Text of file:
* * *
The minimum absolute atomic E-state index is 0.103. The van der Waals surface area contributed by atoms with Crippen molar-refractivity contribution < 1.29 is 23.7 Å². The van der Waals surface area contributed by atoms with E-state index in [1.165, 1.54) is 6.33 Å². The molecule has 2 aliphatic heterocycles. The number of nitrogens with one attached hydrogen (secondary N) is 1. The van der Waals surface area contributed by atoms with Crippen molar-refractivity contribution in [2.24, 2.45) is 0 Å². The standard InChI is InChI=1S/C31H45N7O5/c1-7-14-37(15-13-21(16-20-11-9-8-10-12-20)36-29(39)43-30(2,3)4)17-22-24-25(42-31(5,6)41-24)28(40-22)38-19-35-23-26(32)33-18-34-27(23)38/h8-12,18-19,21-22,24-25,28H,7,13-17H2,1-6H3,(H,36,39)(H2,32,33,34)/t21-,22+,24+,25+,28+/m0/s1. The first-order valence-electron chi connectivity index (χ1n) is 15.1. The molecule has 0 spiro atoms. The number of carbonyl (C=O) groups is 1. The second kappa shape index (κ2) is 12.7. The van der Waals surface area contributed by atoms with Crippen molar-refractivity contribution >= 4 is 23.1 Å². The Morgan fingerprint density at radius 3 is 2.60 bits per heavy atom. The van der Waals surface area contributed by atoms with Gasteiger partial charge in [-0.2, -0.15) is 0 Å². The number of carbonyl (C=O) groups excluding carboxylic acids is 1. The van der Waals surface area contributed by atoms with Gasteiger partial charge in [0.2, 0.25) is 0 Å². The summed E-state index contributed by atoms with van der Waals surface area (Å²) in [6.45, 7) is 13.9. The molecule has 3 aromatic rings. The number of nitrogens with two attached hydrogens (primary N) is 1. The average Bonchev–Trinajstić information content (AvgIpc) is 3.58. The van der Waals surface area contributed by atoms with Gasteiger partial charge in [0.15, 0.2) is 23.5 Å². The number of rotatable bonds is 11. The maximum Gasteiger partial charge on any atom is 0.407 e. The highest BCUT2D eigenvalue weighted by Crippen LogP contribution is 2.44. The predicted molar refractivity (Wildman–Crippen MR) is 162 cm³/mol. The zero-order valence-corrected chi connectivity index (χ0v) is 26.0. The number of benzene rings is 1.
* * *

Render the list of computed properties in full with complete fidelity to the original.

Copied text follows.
The minimum absolute atomic E-state index is 0.103. The van der Waals surface area contributed by atoms with Crippen molar-refractivity contribution < 1.29 is 23.7 Å². The van der Waals surface area contributed by atoms with E-state index in [1.165, 1.54) is 6.33 Å². The molecule has 2 aliphatic heterocycles. The number of nitrogens with one attached hydrogen (secondary N) is 1. The van der Waals surface area contributed by atoms with Crippen molar-refractivity contribution in [2.24, 2.45) is 0 Å². The standard InChI is InChI=1S/C31H45N7O5/c1-7-14-37(15-13-21(16-20-11-9-8-10-12-20)36-29(39)43-30(2,3)4)17-22-24-25(42-31(5,6)41-24)28(40-22)38-19-35-23-26(32)33-18-34-27(23)38/h8-12,18-19,21-22,24-25,28H,7,13-17H2,1-6H3,(H,36,39)(H2,32,33,34)/t21-,22+,24+,25+,28+/m0/s1. The first-order valence-electron chi connectivity index (χ1n) is 15.1. The molecule has 0 spiro atoms. The number of carbonyl (C=O) groups is 1. The second kappa shape index (κ2) is 12.7. The van der Waals surface area contributed by atoms with Crippen molar-refractivity contribution >= 4 is 23.1 Å². The Morgan fingerprint density at radius 3 is 2.60 bits per heavy atom. The van der Waals surface area contributed by atoms with Gasteiger partial charge in [-0.2, -0.15) is 0 Å². The number of carbonyl (C=O) groups excluding carboxylic acids is 1. The van der Waals surface area contributed by atoms with Gasteiger partial charge in [0.2, 0.25) is 0 Å². The summed E-state index contributed by atoms with van der Waals surface area (Å²) in [6.45, 7) is 13.9. The molecule has 3 aromatic rings. The number of nitrogens with two attached hydrogens (primary N) is 1. The average Bonchev–Trinajstić information content (AvgIpc) is 3.58. The van der Waals surface area contributed by atoms with Gasteiger partial charge in [0.15, 0.2) is 23.5 Å². The number of rotatable bonds is 11. The maximum Gasteiger partial charge on any atom is 0.407 e. The highest BCUT2D eigenvalue weighted by Crippen LogP contribution is 2.44. The predicted molar refractivity (Wildman–Crippen MR) is 162 cm³/mol. The zero-order valence-corrected chi connectivity index (χ0v) is 26.0. The number of benzene rings is 1.